No matter where you look—whether you’re scrolling through Instagram or grocery shopping—it’s likely you’ll see the term “sustainability” being thrown around.
No term has had quite the soaring ambition and community-mindedness that sustainability has. It’s a priority that has come to the forefront of many industries globally in order to help our endangered planet. But what is this catch-all solution that’s flooded our collective dialogue?
Sustainability can feel hard to define and even harder to practice, but we’re here to help you do both.
What Is Sustainability?
Sustainability is a very broad term that has many definitions. Simply put, sustainability refers to the maintenance of natural resources in order to preserve ecological balance. It also describes a broader effort to meet our environmental, economic, and social needs without compromising the ability for future generations to meet their own.
It might seem pretty all-encompassing, but according to the UN World Commission on Environment and Development, it’s mainly about the three E’s: Environment, economy, and equity. By pursuing environmental health, economic vitality, and social equity today, we can make choices that will maintain our communities for the future.
Why Is Sustainability Important?
Sustainability is an essential part of creating thriving, resilient communities because it challenges us to question our collective priorities. Most of us understand the concept of finite resources when it comes to food or money in our own lives, but we have trouble seeing resource depletion on a larger scale.
It’s also important because it requires a three-pronged effort (remember the 3 E’s!) to remain informed about what’s going on in the world while taking the necessary steps to prioritize its permanence. Sustainability is about knowing that the Earth’s natural, economic, and social resources are finite, and making it a priority to conserve them.
Now that you know what sustainability is and why it’s important, let’s discuss what sustainability isn’t.
Misconceptions About Sustainability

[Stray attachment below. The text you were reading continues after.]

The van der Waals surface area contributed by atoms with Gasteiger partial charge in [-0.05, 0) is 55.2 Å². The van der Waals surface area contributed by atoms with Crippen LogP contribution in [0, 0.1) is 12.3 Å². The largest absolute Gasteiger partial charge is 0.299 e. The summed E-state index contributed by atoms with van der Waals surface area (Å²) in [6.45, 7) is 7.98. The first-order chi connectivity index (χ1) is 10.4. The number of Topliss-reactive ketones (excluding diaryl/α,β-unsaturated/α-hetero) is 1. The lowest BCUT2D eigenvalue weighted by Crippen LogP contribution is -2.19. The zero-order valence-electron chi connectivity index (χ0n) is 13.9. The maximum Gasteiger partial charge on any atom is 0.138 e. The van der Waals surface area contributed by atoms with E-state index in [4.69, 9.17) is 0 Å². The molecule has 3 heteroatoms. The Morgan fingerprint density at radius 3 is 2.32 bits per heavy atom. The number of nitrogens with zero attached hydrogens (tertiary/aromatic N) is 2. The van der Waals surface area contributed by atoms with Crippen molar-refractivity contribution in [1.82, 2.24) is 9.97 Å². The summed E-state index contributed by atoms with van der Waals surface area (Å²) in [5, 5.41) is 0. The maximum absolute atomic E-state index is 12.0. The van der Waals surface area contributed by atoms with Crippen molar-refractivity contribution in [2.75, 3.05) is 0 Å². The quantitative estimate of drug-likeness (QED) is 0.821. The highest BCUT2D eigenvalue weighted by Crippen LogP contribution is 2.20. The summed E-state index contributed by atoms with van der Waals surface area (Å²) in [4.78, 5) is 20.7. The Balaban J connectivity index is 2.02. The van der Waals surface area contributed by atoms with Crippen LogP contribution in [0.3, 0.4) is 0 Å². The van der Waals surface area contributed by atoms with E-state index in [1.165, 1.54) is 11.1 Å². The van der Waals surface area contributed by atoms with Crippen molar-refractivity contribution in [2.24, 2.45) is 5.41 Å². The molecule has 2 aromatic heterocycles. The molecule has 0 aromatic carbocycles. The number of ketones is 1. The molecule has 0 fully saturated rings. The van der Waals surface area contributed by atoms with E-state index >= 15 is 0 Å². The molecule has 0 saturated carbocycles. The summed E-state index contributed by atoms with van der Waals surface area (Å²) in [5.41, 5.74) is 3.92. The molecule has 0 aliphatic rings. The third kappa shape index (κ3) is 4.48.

Misconception #1: Sustainability Is a Synonym for Environmentalism
“Sustainability” is often used interchangeably with “environmentalism,” but it was actually coined to expand on that concept.
Environmentalism is a “political and ethical movement that seeks to improve and protect the quality of the natural environment” through political, economic, and social policies. Sustainability complicated this by suggesting the environment is a part of a larger system of balance that, in addition to the environment, involves future generations.
Misconception #2: Sustainability Simply Means Being “Green”
While the word “green” has become shorthand for “natural over artificial,” it’s certainly not what sustainability is all about. Achieving a future where humans can thrive will likely mean a reliance on decidedly unnatural technology.
Renewable resources like wind energy and solar energy are important technologies that have proven their sustainability. Wind turbines, for example, are essential to sustainability efforts but wouldn’t be considered “natural.”
Misconception #3: Sustainability Is All About Technology
Though technology is an important aspect of improving living conditions for our communities and for life on this planet, it isn’t the only one. Reassessing our collective priorities and making smarter decisions about how we utilize resources in our everyday life is even more important.
For example, replacing all cars with more technologically advanced electric alternatives isn’t necessarily a better solution than finding ways to reduce our car usage in general.